In peace news,
WBAI's Law & Disorder examined the efforts to surpress and prevent the 2004 peace rallies in NYC timed to coincide with the GOP convention held there.
Heidi Boghosian (host of the program along with Dalia Hashad, Michael Smith and Michael Ratner) noted the internal documents that are only now coming out,
"In one such e-mail, the Parks Department wrote, 'It's very important that we do not permit any big or political events between August 23rd and September 6th, 2004. It's really important for us to keep track of any large events -- over a thousand people -- and any rallies or events that seem sensitive or political in nature'." Those dates were "the period of the RNC" convention in NYC, as guest Mara Verheyden-Hilliard, of the
National Lawyers Guild Mass Defense Committee, noted. Michael Bloomberg denied involvement but documents released demonstrate "that Mayor Bloomberg was having meetings with the Parks Commissioner, Adrian Benepe, specifically about denial of the permit to the National Council of Arab Americans and ANSWER coalition, that there were meetings taking place where they were talking about that their official position that there would be a ban on rallies at Central Park overall in advance of the RNC, that they were trying to get him in agreement with that position notably because the police department didn't share that position. The police department didn't have a problem with a rally on the Great Lawn of Central Park."
here to read the released internal documents. Important in terms of 2004, in terms of Bloomberg (whose denials in depositions are now called into question) and important with the upcoming events surrounding September 21st (International Day of Peace).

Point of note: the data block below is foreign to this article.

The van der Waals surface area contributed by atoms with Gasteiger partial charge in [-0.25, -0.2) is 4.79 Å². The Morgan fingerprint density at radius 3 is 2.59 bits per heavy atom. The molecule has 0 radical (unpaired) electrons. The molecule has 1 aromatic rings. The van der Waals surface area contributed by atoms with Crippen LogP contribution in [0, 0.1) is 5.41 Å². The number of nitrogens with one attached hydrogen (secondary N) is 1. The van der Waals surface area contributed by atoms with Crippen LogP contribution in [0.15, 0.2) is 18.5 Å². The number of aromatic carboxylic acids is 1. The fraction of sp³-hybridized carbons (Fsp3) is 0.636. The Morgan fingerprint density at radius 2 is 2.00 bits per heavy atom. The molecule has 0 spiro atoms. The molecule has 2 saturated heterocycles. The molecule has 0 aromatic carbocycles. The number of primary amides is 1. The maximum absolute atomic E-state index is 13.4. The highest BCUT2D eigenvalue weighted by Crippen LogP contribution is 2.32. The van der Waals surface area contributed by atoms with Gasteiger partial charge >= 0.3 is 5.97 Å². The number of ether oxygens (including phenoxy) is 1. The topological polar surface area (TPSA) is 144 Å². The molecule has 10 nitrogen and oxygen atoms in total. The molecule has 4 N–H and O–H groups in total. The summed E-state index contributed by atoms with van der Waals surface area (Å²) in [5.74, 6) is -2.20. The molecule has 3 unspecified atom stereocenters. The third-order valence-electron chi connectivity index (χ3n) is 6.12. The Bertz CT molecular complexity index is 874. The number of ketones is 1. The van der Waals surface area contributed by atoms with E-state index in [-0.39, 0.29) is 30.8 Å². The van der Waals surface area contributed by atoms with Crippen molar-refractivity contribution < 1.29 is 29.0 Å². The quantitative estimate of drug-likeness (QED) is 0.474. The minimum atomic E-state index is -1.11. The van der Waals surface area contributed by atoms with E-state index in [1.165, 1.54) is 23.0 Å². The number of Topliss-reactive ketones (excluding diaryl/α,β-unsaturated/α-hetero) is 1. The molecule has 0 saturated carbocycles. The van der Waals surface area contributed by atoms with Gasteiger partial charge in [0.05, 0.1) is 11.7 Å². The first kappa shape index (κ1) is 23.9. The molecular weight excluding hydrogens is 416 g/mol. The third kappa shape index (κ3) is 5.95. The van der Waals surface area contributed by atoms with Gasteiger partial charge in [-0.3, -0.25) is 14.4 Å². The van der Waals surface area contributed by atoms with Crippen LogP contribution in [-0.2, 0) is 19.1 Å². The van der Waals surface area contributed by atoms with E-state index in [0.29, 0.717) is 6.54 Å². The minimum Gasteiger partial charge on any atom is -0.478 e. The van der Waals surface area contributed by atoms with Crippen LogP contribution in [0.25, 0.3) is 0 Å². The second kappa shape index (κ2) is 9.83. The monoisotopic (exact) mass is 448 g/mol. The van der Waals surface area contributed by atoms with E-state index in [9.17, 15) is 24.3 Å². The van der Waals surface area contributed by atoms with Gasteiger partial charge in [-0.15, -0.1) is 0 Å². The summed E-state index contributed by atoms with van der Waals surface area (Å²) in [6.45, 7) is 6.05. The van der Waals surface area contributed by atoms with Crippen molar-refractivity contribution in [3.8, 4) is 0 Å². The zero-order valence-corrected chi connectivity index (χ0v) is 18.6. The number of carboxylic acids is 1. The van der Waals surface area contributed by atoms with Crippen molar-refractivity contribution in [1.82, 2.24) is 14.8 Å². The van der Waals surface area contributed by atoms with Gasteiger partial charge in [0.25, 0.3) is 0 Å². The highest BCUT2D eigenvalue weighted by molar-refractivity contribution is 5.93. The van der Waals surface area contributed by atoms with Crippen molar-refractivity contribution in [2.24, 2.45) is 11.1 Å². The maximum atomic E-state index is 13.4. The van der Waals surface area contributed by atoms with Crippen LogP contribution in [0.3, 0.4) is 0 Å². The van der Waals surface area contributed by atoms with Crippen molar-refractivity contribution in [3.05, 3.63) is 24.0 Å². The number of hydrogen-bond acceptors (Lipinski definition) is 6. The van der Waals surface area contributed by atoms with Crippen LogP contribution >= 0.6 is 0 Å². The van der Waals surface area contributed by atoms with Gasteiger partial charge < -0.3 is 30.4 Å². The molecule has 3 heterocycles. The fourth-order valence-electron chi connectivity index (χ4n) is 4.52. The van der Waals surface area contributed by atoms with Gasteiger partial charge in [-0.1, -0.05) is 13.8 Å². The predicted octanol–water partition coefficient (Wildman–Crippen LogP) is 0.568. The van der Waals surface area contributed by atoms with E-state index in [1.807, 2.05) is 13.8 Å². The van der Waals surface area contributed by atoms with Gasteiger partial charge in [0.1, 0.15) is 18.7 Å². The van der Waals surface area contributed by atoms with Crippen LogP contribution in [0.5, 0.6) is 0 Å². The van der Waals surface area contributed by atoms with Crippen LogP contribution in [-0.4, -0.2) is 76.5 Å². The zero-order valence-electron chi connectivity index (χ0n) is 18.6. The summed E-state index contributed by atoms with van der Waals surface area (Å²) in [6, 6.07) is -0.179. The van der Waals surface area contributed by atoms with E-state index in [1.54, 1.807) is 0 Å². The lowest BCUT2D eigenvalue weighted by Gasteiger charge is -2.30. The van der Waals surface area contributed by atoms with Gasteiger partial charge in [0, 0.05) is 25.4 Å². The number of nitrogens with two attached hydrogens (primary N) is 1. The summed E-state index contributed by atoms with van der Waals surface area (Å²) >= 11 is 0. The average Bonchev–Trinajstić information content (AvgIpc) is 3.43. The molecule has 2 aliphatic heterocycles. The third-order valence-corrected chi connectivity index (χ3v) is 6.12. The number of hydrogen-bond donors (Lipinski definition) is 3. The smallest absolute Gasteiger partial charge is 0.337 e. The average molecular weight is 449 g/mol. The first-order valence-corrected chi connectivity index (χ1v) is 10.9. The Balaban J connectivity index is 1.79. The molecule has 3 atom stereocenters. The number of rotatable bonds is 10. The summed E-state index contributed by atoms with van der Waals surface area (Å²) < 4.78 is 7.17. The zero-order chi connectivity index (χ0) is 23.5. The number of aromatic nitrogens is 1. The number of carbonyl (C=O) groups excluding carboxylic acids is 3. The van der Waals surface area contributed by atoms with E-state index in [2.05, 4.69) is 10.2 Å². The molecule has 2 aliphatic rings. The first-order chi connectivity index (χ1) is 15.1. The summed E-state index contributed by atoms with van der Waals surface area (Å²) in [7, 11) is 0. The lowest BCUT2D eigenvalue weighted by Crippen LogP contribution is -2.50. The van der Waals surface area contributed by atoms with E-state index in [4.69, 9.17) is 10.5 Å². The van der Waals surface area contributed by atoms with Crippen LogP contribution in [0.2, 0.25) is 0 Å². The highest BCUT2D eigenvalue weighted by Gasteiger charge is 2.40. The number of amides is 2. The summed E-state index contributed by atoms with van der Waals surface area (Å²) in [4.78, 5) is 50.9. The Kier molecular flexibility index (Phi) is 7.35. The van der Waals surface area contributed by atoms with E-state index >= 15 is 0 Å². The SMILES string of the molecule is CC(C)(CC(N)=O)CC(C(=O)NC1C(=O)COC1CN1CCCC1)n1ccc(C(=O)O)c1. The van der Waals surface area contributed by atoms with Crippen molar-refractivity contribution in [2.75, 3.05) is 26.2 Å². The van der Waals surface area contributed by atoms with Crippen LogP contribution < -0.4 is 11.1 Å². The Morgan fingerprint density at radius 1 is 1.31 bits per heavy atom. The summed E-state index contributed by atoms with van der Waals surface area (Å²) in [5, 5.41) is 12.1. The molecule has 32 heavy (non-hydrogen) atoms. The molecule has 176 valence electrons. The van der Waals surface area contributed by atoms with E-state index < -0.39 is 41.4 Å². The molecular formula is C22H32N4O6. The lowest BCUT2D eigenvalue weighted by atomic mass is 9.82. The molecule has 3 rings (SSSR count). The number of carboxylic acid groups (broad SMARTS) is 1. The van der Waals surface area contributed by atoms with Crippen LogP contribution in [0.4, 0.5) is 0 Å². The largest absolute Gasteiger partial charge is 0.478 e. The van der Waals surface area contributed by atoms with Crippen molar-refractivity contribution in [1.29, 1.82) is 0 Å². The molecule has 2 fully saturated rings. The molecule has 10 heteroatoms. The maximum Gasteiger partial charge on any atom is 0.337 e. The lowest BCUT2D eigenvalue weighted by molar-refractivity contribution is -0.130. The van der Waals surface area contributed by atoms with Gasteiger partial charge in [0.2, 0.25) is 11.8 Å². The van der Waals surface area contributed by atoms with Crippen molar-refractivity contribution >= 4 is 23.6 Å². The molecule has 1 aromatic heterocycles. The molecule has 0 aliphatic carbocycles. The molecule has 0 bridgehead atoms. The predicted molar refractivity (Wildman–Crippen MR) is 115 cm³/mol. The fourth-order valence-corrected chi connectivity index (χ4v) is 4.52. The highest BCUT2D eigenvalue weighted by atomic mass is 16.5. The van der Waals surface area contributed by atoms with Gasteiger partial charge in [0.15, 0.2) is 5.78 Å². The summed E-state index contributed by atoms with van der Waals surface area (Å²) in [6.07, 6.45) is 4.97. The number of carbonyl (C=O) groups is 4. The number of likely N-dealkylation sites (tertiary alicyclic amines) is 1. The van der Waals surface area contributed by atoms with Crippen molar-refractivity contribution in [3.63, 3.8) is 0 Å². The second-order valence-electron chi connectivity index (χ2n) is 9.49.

In Crawford Texas,
Camp Casey III continues. KWTX reports that the Bully Boy went back to DC Sunday but that the camp continues and that Cindy Sheehan ("released from the hospital Sunday") and over 100 people are taking part in today's actions. Deborah Mathews (Lonestar Iconoclast) reports that Sheehan required "a transfusion of four units of blood" while hospitalized this weekend and that chants of "We love you, Cindy!" greeted her return Sunday. As she continues her recovery, Mathews reports, Sheehan will "be at the camp for only an hour or two each day." The Associated Press reports that Sheehan said Sunday, "Even though George Bush isn't here, it's important still to get together and not just how him but show the world that there are Americans who want the violence in the Middle East to stop." In a separate report, the Associated Press notes that Camp Casey actions are to continue in Crawford "through Sept. 3" (at which point, it moves to DC).
Prior to the hospital stay, Sheehan had been taking part in the
Troops Home Fast action which is on it's 42nd day and currently has 4,549 participants. It's an ongoing action and people interested can fast for one day at any time, pick a day to fast each week or do a longer fast. (The action will last at least up to September 21st.)
In other peace news, it is three days until the Article 32 hearing begins (August 17th) for Ehren Watada -- the first known commissioned officer to refuse to deploy to Iraq.